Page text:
Book Review: Calm the F*ck Down

This is a real book entitled “Calm the F*ck Down: The Only Parenting Technique You’ll Ever Need” and it is written by a real person named David Vienna. This was gifted to me by my son’s godmother. I’m blessed beyond reason to have godparents that send me and my child gifts monthly, and this particular month I had called with some catastrophe. I don’t actually remember which catastrophe this was – life with a toddler involves a lot of them. But I think it was when he got his finger caught in the pedal of our kitchen trash can.

He pushed the pedal down with his hand, and when he stopped his finger was caught and the mechanism and got sliced open. We got him out and his hand was gushing blood and he was screaming and I was surprised to find my mind was blank. What… what do I do? One does not simply put a band-aid on a toddler. He’d pull it right off. And that’s a lot of blood, why is there so much blood? How can you tell if he needs stitches? Oh man there’s blood on everything, uh, quick, lets put him in the bathtub. Of course, a bath on the best day makes our son scream, so this upset him quite a bit more than he already was, and he was still bleeding, and my mind was still drawing a blank on what to do. So I called and his godmother said put pressure on the wound to stop the bleeding. A piece of knowledge that did, in fact, reside somewhere in my brain, but that I was unable to call forth in the heat of the moment.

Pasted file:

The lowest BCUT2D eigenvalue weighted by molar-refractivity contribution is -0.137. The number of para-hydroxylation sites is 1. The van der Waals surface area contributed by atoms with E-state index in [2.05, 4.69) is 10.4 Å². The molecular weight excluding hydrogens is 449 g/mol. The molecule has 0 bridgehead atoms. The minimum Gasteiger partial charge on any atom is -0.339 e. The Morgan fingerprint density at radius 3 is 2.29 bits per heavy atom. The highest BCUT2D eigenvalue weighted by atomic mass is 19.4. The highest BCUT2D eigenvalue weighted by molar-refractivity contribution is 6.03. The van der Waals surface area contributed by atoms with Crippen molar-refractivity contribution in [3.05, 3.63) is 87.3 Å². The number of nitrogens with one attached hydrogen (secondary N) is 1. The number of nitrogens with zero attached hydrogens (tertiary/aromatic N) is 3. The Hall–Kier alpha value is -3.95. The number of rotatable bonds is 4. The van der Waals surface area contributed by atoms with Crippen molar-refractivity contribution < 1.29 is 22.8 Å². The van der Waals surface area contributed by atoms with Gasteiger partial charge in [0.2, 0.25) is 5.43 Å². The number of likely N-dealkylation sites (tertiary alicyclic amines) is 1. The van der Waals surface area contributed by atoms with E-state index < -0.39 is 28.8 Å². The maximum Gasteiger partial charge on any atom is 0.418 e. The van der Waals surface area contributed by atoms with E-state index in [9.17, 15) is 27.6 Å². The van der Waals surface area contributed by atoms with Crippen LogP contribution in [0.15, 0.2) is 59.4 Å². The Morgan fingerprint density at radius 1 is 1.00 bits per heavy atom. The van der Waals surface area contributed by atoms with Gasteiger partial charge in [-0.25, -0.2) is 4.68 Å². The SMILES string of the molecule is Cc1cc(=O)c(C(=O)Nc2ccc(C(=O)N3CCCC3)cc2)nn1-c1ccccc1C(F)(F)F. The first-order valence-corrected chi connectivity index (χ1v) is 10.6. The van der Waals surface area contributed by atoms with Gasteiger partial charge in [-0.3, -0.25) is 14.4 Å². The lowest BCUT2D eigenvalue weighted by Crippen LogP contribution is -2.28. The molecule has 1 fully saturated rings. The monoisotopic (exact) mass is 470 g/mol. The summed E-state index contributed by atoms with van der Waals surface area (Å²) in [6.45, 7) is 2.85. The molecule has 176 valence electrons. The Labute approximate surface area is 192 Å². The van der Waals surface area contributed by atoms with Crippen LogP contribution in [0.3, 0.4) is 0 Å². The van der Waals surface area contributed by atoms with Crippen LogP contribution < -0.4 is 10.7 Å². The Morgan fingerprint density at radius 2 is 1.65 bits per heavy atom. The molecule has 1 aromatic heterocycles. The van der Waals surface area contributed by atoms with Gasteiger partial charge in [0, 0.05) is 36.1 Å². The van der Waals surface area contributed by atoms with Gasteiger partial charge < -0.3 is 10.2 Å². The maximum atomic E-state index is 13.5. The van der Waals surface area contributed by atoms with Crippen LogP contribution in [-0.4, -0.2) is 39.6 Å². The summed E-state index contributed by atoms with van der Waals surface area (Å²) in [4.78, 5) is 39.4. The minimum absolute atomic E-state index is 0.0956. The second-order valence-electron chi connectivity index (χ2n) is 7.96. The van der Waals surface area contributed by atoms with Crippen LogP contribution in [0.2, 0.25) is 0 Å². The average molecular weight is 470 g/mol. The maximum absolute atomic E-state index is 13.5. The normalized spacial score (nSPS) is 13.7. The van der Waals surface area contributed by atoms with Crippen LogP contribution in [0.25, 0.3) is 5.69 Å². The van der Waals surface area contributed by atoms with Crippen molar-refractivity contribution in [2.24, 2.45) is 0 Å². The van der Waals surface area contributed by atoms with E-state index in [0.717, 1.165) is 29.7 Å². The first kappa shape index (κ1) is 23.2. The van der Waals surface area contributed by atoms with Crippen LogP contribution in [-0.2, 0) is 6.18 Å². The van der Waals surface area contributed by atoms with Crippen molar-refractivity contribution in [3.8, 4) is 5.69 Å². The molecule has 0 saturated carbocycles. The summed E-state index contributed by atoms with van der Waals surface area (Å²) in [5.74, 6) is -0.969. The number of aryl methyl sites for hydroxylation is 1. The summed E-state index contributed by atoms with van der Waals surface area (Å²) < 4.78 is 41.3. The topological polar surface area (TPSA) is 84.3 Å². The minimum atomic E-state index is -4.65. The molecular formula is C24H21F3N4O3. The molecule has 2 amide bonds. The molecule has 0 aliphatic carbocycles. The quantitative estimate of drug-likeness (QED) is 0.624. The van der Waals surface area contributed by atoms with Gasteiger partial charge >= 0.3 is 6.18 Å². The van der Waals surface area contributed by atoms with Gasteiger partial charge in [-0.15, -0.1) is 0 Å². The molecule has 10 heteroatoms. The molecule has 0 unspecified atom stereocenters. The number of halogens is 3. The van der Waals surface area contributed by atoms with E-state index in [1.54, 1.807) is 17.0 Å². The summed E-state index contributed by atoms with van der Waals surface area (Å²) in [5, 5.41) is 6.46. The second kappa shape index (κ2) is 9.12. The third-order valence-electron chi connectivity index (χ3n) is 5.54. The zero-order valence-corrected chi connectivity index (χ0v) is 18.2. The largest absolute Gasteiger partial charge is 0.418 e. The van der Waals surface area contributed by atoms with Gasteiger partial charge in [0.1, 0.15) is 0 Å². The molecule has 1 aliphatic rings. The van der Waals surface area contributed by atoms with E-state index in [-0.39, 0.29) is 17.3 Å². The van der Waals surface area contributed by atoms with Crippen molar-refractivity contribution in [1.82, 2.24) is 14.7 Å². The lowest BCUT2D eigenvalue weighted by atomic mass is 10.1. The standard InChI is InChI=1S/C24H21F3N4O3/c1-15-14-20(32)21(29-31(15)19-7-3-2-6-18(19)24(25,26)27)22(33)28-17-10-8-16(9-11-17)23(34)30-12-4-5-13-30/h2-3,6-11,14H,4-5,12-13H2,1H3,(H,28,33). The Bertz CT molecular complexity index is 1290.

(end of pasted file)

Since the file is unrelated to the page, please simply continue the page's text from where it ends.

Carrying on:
Anyway the moral of this story is that often, new parents aren’t under-educated or uninformed. Often, our questions and need for advice stem from simply being freaked out. Dear godmother had not actually read this book before sending it and prefaced it with “this might suck” but the title had grabbed her attention and it alone was very good advice. So let’s take a look!